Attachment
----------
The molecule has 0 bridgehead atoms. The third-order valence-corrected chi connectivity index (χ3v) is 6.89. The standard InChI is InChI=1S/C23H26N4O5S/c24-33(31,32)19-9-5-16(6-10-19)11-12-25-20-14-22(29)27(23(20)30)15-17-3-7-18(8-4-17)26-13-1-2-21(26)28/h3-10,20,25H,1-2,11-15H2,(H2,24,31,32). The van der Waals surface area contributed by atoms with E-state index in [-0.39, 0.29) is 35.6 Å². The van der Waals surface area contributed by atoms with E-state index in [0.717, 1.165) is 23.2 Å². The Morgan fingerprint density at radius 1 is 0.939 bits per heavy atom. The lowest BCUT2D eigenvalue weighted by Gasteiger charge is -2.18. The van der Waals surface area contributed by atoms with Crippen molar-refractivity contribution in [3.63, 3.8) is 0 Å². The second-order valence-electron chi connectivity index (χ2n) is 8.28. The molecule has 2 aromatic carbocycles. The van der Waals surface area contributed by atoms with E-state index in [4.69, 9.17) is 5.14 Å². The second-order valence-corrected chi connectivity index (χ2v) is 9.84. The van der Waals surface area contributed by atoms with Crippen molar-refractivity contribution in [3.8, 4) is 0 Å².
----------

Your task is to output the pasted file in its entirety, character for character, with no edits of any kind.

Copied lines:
The molecule has 0 bridgehead atoms. The third-order valence-corrected chi connectivity index (χ3v) is 6.89. The standard InChI is InChI=1S/C23H26N4O5S/c24-33(31,32)19-9-5-16(6-10-19)11-12-25-20-14-22(29)27(23(20)30)15-17-3-7-18(8-4-17)26-13-1-2-21(26)28/h3-10,20,25H,1-2,11-15H2,(H2,24,31,32). The van der Waals surface area contributed by atoms with E-state index in [-0.39, 0.29) is 35.6 Å². The van der Waals surface area contributed by atoms with E-state index in [0.717, 1.165) is 23.2 Å². The Morgan fingerprint density at radius 1 is 0.939 bits per heavy atom. The lowest BCUT2D eigenvalue weighted by Gasteiger charge is -2.18. The van der Waals surface area contributed by atoms with Crippen molar-refractivity contribution in [3.63, 3.8) is 0 Å². The second-order valence-electron chi connectivity index (χ2n) is 8.28. The molecule has 2 aromatic carbocycles. The van der Waals surface area contributed by atoms with E-state index in [4.69, 9.17) is 5.14 Å². The second-order valence-corrected chi connectivity index (χ2v) is 9.84. The van der Waals surface area contributed by atoms with Crippen molar-refractivity contribution in [3.8, 4) is 0 Å².